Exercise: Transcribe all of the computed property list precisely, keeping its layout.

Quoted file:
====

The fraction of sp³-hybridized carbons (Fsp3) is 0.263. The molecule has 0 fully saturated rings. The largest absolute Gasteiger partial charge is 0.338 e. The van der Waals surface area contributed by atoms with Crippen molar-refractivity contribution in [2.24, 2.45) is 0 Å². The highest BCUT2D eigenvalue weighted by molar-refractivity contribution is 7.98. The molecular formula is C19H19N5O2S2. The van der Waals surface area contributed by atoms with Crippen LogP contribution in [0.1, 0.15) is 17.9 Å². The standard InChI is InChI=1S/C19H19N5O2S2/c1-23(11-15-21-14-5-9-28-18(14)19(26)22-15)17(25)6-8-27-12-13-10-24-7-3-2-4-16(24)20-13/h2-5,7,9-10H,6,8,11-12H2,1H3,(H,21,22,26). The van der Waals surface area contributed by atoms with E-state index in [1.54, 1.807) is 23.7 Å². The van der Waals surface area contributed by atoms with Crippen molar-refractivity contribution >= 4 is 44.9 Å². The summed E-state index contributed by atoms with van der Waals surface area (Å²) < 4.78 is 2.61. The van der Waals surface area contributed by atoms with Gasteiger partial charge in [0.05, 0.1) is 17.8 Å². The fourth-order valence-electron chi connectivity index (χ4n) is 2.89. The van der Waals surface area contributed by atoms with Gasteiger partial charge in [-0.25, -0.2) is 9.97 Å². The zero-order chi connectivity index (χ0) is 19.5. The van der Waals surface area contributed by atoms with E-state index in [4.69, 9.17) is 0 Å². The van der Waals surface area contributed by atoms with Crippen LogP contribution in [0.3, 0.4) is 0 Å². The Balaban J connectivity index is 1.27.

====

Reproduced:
The fraction of sp³-hybridized carbons (Fsp3) is 0.263. The molecule has 0 fully saturated rings. The largest absolute Gasteiger partial charge is 0.338 e. The van der Waals surface area contributed by atoms with Crippen molar-refractivity contribution in [2.24, 2.45) is 0 Å². The highest BCUT2D eigenvalue weighted by molar-refractivity contribution is 7.98. The molecular formula is C19H19N5O2S2. The van der Waals surface area contributed by atoms with Crippen LogP contribution in [0.1, 0.15) is 17.9 Å². The standard InChI is InChI=1S/C19H19N5O2S2/c1-23(11-15-21-14-5-9-28-18(14)19(26)22-15)17(25)6-8-27-12-13-10-24-7-3-2-4-16(24)20-13/h2-5,7,9-10H,6,8,11-12H2,1H3,(H,21,22,26). The van der Waals surface area contributed by atoms with E-state index in [1.54, 1.807) is 23.7 Å². The van der Waals surface area contributed by atoms with Crippen molar-refractivity contribution >= 4 is 44.9 Å². The summed E-state index contributed by atoms with van der Waals surface area (Å²) < 4.78 is 2.61. The van der Waals surface area contributed by atoms with Gasteiger partial charge in [0.05, 0.1) is 17.8 Å². The fourth-order valence-electron chi connectivity index (χ4n) is 2.89. The van der Waals surface area contributed by atoms with Gasteiger partial charge in [-0.25, -0.2) is 9.97 Å². The zero-order chi connectivity index (χ0) is 19.5. The van der Waals surface area contributed by atoms with E-state index in [4.69, 9.17) is 0 Å². The van der Waals surface area contributed by atoms with Crippen LogP contribution in [0.3, 0.4) is 0 Å². The Balaban J connectivity index is 1.27.